In turbulence the familiar routine of life has been shocked, the equilibrium upset in some way. This will happen. These are the moments when my goal of working out X amount of times a week or praying with my family, cutting my grass, cleaning out my car, dating my wife or pulling away to keep my thinking sharp, to mention a few things, gets turned upside down.

I can be tempted during these short vortexes to abandon my disciplines or at best prolong them. That is what I believe hitting reset is all about. It’s having a system of values, habits and attitudes that you can fall back on during times of turbulence. These systems and routines help me get back on track and keep me from getting sucked in to the tide of apathy, boredom, criticism, and being overwhelmed.

This is especially critical as leaders because not only are we steering our own ships, we are also in some way navigating the course for those that we lead, whether organizationally, relationally or spiritually.

Halfway through my read of “Tribes” by Seth Godin, I pulled out a legal pad and caught a wave of thinking momentum that led me to a critical leadership lesson. Four pages of notes later, I realized how important “dream reading” is to my leadership journey. Dream reading is that process of intentionally reading through material that inspires your passion and helps you dream as a leader.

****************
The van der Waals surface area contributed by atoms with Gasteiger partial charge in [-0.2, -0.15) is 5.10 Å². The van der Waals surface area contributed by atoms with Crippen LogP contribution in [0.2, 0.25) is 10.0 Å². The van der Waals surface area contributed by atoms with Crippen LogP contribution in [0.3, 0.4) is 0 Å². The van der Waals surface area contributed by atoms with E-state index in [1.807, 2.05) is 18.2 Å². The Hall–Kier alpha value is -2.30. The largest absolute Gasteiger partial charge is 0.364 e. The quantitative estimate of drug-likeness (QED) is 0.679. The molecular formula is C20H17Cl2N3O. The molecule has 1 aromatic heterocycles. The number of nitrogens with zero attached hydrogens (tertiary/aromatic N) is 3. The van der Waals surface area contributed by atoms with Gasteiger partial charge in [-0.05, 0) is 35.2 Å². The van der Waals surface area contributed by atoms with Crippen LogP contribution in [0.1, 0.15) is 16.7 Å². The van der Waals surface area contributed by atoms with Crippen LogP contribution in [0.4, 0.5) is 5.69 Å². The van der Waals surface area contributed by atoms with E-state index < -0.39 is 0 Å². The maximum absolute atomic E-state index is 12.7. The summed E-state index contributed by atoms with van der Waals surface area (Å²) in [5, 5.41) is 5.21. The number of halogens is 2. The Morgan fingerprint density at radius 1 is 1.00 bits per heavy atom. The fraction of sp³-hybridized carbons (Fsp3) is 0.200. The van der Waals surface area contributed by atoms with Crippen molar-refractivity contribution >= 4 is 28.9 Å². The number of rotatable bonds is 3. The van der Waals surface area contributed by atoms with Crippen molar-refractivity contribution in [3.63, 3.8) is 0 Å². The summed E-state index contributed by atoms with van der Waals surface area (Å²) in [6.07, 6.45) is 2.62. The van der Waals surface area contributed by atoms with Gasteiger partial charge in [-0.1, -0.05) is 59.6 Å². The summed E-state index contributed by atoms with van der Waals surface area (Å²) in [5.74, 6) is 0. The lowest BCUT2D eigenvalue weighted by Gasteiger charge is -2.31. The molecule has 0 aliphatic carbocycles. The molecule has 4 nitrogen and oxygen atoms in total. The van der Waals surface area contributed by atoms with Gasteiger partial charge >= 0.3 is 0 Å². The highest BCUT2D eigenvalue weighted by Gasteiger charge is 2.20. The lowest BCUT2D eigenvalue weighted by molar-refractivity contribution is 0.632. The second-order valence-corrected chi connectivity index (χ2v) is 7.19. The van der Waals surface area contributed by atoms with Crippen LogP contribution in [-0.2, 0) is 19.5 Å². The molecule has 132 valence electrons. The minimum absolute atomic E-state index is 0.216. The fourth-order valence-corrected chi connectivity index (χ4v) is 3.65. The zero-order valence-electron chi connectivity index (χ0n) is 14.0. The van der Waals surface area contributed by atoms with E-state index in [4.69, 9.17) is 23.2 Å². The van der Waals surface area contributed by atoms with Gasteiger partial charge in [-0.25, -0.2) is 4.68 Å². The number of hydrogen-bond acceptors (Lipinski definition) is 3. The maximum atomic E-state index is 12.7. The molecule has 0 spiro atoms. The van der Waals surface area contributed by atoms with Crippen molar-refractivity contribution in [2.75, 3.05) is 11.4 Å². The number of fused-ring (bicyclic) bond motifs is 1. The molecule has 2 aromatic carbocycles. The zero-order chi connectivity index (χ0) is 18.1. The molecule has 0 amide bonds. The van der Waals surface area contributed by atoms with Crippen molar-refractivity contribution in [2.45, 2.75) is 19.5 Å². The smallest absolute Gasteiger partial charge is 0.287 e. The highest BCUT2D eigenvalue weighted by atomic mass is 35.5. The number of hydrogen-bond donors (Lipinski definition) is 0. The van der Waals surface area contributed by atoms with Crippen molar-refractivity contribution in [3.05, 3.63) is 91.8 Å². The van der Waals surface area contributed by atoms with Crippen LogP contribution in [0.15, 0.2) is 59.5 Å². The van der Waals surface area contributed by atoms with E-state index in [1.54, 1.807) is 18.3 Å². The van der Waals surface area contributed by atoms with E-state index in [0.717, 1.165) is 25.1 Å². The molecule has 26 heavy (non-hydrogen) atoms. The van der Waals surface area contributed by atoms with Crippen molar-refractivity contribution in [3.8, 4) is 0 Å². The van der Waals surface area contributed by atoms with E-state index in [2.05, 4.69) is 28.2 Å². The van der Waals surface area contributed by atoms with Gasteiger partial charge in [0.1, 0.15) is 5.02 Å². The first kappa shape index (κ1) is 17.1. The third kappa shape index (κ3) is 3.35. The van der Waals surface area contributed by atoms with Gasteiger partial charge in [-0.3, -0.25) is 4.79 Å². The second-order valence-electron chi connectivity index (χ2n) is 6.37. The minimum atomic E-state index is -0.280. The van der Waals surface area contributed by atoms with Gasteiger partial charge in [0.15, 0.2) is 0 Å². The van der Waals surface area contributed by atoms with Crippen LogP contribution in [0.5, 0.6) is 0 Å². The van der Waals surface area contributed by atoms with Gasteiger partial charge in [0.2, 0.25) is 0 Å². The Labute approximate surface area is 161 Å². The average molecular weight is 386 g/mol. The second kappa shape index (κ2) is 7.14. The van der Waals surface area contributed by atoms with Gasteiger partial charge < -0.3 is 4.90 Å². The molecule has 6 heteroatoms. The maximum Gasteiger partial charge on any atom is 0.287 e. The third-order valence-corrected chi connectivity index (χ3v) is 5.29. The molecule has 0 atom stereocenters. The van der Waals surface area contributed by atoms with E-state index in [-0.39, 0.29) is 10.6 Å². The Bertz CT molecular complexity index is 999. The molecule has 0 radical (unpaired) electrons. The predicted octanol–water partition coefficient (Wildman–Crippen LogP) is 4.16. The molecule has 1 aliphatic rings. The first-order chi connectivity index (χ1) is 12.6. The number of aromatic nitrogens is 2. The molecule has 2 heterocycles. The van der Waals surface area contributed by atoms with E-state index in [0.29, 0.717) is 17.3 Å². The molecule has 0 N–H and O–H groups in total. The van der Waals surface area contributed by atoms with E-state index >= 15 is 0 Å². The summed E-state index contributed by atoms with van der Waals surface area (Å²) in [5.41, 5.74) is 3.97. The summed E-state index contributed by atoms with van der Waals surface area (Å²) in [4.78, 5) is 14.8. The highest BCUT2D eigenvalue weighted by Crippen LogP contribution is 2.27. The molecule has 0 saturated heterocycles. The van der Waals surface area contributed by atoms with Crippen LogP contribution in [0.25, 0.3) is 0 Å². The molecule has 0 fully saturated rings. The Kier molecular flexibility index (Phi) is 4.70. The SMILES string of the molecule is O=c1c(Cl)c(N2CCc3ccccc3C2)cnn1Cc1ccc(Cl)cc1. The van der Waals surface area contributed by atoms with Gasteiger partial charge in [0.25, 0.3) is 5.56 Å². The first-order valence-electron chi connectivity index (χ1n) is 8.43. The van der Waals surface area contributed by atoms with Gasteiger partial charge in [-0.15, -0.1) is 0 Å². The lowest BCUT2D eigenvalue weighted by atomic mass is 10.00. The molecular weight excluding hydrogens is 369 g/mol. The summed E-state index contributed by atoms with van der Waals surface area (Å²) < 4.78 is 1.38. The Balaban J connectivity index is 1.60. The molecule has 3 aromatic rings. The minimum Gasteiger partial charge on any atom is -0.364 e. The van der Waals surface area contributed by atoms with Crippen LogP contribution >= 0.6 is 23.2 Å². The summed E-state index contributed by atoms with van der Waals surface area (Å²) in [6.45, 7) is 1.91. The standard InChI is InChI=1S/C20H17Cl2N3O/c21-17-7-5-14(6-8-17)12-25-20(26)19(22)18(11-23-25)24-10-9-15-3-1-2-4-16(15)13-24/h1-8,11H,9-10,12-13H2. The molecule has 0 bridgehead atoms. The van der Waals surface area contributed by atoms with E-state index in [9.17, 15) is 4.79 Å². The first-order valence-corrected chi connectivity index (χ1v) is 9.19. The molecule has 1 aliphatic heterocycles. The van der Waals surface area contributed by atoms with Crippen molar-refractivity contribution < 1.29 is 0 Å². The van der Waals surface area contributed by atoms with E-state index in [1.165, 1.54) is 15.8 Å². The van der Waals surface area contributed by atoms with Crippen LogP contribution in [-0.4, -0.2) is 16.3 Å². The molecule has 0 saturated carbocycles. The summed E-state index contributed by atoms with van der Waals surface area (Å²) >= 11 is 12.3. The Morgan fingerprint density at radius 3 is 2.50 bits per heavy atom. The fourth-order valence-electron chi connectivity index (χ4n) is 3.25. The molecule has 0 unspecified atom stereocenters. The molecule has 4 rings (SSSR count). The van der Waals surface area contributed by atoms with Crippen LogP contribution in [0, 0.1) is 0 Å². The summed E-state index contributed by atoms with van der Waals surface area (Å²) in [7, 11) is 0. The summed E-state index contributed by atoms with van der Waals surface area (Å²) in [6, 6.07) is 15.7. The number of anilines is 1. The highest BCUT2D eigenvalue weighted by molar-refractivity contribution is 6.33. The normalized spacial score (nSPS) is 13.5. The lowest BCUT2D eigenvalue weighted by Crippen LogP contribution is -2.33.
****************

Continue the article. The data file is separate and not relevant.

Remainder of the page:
Different books accomplish different functions, stretching different muscles and producing different results. Some books broaden my perspectives, some books expand my knowledge, and some books help me dream. It has been quite some time since I have found myself excited about leadership as a whole and my unique leadership in particular. That’s a dangerous place to be. The moment my leadership becomes a synonym for a paycheck; I need to do some serious introspection. It’s at this place that I stand on the threshold of simply surviving, laying stake to my blessed position or title, and doing everything in my power to defend it.